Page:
Dr. Melanie Taylor, I-SS’s deputy superintendent of curriculum and instruction, authored the July 2014 ASQ case study. At the Baldrige Program’s Quest for Excellence® Conference in April 2014, Taylor presented on using the Baldrige management framework to improve the efficiency of district operations and the effectiveness of school instructional programs (see graphic below). For Taylor’s tips for other educational leaders who are new to the Baldrige approach to systemwide improvement, read the pre-conference interview.

Courtesy of Iredell-Statesville Schools

Courtesy of Iredell-Statesville Schools

 

Courtesy of Iredell-Statesville Schools

 

 

 

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Congratulations on 35 Years

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Dr. Joseph Juran receives a certificate of appreciation for his Baldrige support from U.S. Secretary of Commerce Robert A. Mosbacher.

Posted by Dawn Marie Bailey

Prior to the passage of the 1987 congressional act that created the Baldrige Award, “father of quality” Dr. Joseph Juran testified in front of Congress:

[The United States'] loss of quality leadership has already cost us millions of jobs and tens of billions of dollars in trade balances. To get out of this crisis, we must create our own quality revolution. It would be useful to our economy to establish a prize which would earn national recognition as evidence of high attainment in quality.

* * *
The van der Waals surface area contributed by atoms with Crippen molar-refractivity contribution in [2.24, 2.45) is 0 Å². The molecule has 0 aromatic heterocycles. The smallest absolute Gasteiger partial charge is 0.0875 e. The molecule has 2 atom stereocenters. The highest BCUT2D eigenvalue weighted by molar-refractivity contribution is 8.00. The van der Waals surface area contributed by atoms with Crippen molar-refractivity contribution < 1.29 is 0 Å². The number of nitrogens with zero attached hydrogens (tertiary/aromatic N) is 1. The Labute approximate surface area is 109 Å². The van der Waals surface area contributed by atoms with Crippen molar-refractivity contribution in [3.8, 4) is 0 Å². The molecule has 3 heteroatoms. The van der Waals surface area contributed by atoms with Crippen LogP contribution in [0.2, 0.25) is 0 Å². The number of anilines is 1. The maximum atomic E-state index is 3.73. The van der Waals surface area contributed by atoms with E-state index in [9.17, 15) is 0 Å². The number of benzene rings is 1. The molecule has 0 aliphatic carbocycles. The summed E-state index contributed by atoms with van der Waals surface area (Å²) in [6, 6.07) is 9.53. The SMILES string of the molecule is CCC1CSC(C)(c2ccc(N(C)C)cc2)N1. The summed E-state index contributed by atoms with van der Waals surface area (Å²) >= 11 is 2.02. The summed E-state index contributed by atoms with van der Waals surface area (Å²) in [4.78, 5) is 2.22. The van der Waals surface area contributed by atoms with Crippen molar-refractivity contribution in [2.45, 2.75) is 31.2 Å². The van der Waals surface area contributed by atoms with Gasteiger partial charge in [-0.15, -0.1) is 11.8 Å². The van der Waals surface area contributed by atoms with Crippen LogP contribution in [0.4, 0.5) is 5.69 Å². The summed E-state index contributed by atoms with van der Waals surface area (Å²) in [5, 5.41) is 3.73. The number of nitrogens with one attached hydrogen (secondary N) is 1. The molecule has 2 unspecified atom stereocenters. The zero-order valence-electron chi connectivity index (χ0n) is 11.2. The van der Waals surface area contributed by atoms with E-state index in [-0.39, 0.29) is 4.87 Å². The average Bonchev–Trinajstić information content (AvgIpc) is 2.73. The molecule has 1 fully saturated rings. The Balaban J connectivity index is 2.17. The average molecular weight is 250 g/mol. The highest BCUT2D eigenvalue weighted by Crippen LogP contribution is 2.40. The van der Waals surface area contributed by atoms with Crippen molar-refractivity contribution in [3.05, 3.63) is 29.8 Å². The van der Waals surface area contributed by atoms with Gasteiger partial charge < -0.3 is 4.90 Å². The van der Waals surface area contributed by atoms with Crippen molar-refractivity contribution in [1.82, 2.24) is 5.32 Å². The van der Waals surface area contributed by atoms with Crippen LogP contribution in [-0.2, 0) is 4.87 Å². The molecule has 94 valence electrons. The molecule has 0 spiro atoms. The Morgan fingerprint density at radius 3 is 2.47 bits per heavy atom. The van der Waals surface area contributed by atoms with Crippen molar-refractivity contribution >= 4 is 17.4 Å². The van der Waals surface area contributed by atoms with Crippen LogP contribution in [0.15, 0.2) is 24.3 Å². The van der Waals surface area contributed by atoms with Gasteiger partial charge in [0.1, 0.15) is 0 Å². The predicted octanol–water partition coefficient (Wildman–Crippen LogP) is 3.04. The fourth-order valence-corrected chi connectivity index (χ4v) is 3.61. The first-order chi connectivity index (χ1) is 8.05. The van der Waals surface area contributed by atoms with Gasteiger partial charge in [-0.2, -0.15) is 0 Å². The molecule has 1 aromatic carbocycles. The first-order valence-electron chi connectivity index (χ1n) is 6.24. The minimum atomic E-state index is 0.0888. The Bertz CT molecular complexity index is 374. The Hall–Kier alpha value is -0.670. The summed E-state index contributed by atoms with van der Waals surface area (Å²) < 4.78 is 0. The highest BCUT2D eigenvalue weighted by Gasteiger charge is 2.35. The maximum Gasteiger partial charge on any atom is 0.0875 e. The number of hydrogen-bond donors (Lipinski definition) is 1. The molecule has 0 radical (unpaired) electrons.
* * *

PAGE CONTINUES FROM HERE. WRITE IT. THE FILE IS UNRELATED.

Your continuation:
By the mid-1990s, the U.S. economy did boom. According to the Bureau of Labor Statistics, the unemployment rate averaged just 5.7 percent. In addition, the stock market returned 18 percent a year for the decade, and the federal government ran some surpluses. The World Bank reported that there were four straight years of GDP growth above 4 percent, which hadn’t happened since the 1960s. I’m no economist, so I am certainly not prepared to argue what happened in the 1990s, good or bad (e.g., CNN Money notes the “multi-billion-dollar accounting improprieties” of the decade), to bring about such a boom, but thinking about Juran’s notion of a “quality revolution” made me think about what he would say if he was reading the news today?